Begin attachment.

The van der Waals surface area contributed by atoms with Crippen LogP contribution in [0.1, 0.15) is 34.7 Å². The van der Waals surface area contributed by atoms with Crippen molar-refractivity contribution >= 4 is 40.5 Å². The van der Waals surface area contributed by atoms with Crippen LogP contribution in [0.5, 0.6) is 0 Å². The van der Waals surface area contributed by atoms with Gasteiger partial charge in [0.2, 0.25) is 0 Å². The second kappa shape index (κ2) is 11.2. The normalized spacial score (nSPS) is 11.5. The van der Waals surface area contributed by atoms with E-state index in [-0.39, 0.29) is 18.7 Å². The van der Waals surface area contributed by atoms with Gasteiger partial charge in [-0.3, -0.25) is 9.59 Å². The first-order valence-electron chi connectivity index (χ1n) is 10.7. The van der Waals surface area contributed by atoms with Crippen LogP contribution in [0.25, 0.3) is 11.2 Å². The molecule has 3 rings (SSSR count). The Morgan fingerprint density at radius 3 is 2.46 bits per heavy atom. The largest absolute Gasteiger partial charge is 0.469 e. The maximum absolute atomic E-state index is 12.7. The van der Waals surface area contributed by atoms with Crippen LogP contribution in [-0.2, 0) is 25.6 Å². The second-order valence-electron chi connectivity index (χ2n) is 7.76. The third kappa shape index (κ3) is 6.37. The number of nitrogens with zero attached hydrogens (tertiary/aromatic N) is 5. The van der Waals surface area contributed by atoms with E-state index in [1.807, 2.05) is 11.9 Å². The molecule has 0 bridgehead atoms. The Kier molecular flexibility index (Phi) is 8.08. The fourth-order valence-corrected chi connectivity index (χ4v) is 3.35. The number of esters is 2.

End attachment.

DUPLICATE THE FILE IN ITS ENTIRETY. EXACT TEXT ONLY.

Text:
The van der Waals surface area contributed by atoms with Crippen LogP contribution in [0.1, 0.15) is 34.7 Å². The van der Waals surface area contributed by atoms with Crippen molar-refractivity contribution >= 4 is 40.5 Å². The van der Waals surface area contributed by atoms with Crippen LogP contribution in [0.5, 0.6) is 0 Å². The van der Waals surface area contributed by atoms with Gasteiger partial charge in [0.2, 0.25) is 0 Å². The second kappa shape index (κ2) is 11.2. The normalized spacial score (nSPS) is 11.5. The van der Waals surface area contributed by atoms with E-state index in [-0.39, 0.29) is 18.7 Å². The van der Waals surface area contributed by atoms with Gasteiger partial charge in [-0.3, -0.25) is 9.59 Å². The first-order valence-electron chi connectivity index (χ1n) is 10.7. The van der Waals surface area contributed by atoms with Crippen LogP contribution in [0.25, 0.3) is 11.2 Å². The molecule has 3 rings (SSSR count). The Morgan fingerprint density at radius 3 is 2.46 bits per heavy atom. The largest absolute Gasteiger partial charge is 0.469 e. The maximum absolute atomic E-state index is 12.7. The van der Waals surface area contributed by atoms with Crippen LogP contribution in [-0.2, 0) is 25.6 Å². The second-order valence-electron chi connectivity index (χ2n) is 7.76. The third kappa shape index (κ3) is 6.37. The number of nitrogens with zero attached hydrogens (tertiary/aromatic N) is 5. The van der Waals surface area contributed by atoms with E-state index in [1.807, 2.05) is 11.9 Å². The molecule has 0 bridgehead atoms. The Kier molecular flexibility index (Phi) is 8.08. The fourth-order valence-corrected chi connectivity index (χ4v) is 3.35. The number of esters is 2.